What must be recorded in an EHC Plan review record

The following information must be clearly but proportionately recorded in all cases:

  1. Whether the special education provision is working well and ensuring progress towards outcomes and aspirations;
  2. Whether the special education provision is still necessary and appropriate;
  3. Whether any new education targets, outcomes or aspirations need to be set and agreed;
  4. Whether health and Care and Support elements of the plan are working well and ensuring progress towards outcomes and aspirations;
  5. Whether there have been any changes in the young adult's circumstances and the impact of these upon the plan;
  6. Whether the EHC Plan is still appropriate.

Combining the record with a Care and Support Plan review record

If the EHC Plan review record is going to act as a combined record with the statutory review of adult Care and Support the record must also meet the statutory requirements of a statutory review record under the Care Act.

Click here to access the procedure about what must be recorded in a Care and Support Plan review record.

Providing a copy to the young adult

Following the review process the young adult must be given a written record of their review.

It is important that the young adult understands their review and the outcome of it. To this end it should be provided in a format that is accessible to them.

If the review record has been provided in a format that you know or suspect the young adult will not be able to understand you should:

  1. Consider any steps that you can take to support them to understand it (for example talking through the review over the telephone or summarising it in a simpler format); and
  2. Consider the duty to make an independent advocate available.

If an advocate is already involved they should be informed when the review has been provided to the young adult so that they can support them to understand it.

Providing a copy to others

Where the review was carried out jointly with another organisation to avoid duplication (for example children's services or health) a copy of the review must be made available to the other person that carried it out with you.

You must provide a copy of the record to the educational establishment named in the plan.

A copy should normally be shared in full with any carer (including a parent carer) unless the young adult has capacity and has asked you not to share the review, or to share only part of the review. In this case you will need to discuss and agree which elements of the review are to be shared having regard for confidentiality.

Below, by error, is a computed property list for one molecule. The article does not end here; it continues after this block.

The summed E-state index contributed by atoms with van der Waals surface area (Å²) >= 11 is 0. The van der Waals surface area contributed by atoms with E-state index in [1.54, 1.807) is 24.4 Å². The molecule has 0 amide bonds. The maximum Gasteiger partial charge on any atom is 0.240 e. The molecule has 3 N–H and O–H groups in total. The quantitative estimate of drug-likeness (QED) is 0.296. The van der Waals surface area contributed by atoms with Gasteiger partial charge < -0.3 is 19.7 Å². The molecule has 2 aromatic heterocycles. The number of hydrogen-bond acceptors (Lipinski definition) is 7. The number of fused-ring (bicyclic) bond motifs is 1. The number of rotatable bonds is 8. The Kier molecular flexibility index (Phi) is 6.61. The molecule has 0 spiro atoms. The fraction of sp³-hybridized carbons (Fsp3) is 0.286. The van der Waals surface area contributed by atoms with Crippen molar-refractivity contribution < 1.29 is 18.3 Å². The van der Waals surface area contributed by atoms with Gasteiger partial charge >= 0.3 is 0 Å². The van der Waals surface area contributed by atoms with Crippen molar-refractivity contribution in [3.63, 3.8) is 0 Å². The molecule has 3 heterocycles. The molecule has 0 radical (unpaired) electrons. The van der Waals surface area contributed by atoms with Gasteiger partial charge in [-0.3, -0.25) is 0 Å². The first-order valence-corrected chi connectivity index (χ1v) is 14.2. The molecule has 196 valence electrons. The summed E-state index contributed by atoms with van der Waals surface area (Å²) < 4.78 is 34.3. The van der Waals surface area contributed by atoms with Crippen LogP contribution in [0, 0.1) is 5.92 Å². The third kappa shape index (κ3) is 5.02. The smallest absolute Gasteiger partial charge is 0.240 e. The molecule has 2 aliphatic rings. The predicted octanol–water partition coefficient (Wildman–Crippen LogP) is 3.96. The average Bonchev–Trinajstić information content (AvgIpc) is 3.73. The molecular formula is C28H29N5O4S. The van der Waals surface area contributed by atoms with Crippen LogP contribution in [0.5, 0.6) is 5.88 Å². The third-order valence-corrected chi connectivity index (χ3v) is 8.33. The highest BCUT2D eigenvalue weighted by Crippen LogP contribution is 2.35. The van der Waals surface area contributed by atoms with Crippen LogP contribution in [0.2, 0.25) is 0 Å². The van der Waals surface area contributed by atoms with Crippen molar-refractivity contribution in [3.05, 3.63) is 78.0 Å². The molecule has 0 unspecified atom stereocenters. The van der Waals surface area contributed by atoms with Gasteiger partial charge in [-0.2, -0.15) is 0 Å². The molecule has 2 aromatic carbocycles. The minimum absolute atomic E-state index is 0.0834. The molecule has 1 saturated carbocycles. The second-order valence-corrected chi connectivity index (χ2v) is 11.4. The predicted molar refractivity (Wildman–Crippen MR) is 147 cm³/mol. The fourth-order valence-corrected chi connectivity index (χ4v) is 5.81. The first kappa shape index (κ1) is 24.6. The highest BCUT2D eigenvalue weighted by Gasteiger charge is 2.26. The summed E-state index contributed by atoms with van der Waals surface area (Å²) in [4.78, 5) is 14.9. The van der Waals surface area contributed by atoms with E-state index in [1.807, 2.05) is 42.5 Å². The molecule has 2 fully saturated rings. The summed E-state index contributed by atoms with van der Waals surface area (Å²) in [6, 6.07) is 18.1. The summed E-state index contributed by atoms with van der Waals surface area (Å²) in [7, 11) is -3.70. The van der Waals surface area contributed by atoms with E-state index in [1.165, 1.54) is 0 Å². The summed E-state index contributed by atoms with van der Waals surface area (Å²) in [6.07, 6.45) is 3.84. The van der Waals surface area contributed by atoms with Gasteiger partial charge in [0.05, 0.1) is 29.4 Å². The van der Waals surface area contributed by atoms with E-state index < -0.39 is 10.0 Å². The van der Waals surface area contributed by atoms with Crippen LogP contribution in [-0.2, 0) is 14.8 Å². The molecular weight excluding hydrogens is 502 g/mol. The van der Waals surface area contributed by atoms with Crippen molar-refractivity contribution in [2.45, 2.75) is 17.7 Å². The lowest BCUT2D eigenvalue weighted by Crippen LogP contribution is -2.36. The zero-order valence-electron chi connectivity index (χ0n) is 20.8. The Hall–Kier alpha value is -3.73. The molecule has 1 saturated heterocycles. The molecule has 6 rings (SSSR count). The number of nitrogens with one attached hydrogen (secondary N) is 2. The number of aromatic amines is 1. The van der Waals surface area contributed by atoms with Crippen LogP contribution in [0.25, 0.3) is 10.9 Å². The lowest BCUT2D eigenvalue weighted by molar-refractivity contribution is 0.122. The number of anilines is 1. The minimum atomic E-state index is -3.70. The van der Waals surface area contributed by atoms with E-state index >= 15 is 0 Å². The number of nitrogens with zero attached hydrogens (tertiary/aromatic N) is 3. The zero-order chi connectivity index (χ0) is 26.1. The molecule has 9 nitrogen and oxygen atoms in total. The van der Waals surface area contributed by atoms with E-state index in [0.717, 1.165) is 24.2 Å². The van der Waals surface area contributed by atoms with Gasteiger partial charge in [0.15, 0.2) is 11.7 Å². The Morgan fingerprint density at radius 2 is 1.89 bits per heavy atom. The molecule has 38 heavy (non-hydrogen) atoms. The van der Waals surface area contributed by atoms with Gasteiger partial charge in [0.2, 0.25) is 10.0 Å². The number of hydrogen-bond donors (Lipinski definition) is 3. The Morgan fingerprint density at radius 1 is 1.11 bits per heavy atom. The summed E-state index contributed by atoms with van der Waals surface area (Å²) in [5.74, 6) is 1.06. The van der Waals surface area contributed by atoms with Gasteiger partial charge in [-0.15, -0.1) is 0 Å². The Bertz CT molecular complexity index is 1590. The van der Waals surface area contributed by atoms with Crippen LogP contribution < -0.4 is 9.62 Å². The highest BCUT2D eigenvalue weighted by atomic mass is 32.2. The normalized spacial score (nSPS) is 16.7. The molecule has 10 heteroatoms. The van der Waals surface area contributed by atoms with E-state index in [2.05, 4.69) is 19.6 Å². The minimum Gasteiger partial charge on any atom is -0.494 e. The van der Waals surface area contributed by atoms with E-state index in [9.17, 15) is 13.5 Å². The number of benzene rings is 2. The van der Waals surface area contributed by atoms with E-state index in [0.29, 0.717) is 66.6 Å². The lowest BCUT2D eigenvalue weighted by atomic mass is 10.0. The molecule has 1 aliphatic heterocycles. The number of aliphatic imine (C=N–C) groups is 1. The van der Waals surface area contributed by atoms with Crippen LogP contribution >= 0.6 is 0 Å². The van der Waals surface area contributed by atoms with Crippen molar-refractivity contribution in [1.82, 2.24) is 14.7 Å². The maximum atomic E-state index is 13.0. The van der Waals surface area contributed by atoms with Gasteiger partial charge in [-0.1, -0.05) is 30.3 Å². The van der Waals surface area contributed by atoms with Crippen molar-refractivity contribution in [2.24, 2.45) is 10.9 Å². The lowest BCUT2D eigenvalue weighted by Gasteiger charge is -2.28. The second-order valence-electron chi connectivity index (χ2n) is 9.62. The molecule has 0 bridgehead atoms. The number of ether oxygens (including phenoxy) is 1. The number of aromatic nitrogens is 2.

In all other cases a copy of the record can only be shared with the young adult's consent (or in their best interests if they lack capacity to consent).

You must provide a copy to anyone who the young adult asks you to provide a copy to, unless doing so will put the young adult or another vulnerable adult or child at risk of abuse or neglect (in this case you should seek the advice of your line manager about sharing the record).

If the young adult consents (or lacks capacity and a best interest decision is made) a copy of the review should be shared with any service provider, person or organisation who was involved in the review and is responsible for providing any element of the EHC Plan (including Care and Support) to the young adult.

Amending a review record

Sometimes the young adult (or their representative if they lack capacity) or anyone else that was involved in the review may ask for amendments to be made to the record. For example:

  1. They feel that there is information missing; or
  2. They feel that the record is a misinterpretation of something that was said or agreed.

In this case you should:

  1. Consider the request;
  2. If the young adult whose review it is has not made the request, consult with them (or their representative if they lack capacity); and
  3. Review any evidence or information you have which may support or refute the request.

You should not make the amendment regardless of the existence of evidence and a rationale for doing so. If you reach a decision not to amend the record you should be clear about your reasons for not doing so, and you should make the young adult aware of their right to complain about your decision.

If a decision is made to make the amendments you should proceed to do so. Where doing so results in 2 versions of the same review being available on the system it must be clear which the amended version is.

The amended record should be circulated to the same people as the original record, unless the young adult requests otherwise or there is evidence that doing so would put the person at risk of harm or abuse.

Revising the EHC Plan following review

Where the review has identified changes that are required to outcomes, aspirations or targets these should be made to the EHC Plan as agreed.

If you are not familiar with the process for revising an EHC Plan you should seek advice from your line manager or refer to available children's procedures.

Copies of revised EHC Plans must be provided to:

  1. The young adult (and their representative if they lack capacity);
  2. Any carer (including a parent);
  3. The educational establishment named in the EHC Plan;
  4. Anyone else that the young adult requests you to provide a copy to (unless doing so will put the young adult or another vulnerable adult or child at risk of abuse or neglect -in this case you should seek the advice of your line manager about sharing the record).

Deciding the timeframe for the next review

The next EHC Plan review must be in no more than 12 months time. However, the date can be earlier and decisions about the timeframe must consider:

  1. Whether the young adult's circumstances are likely to change;
  2. The complexity of the plan;
  3. Whether the progress of outcomes and targets of the plan need to be more frequently monitored;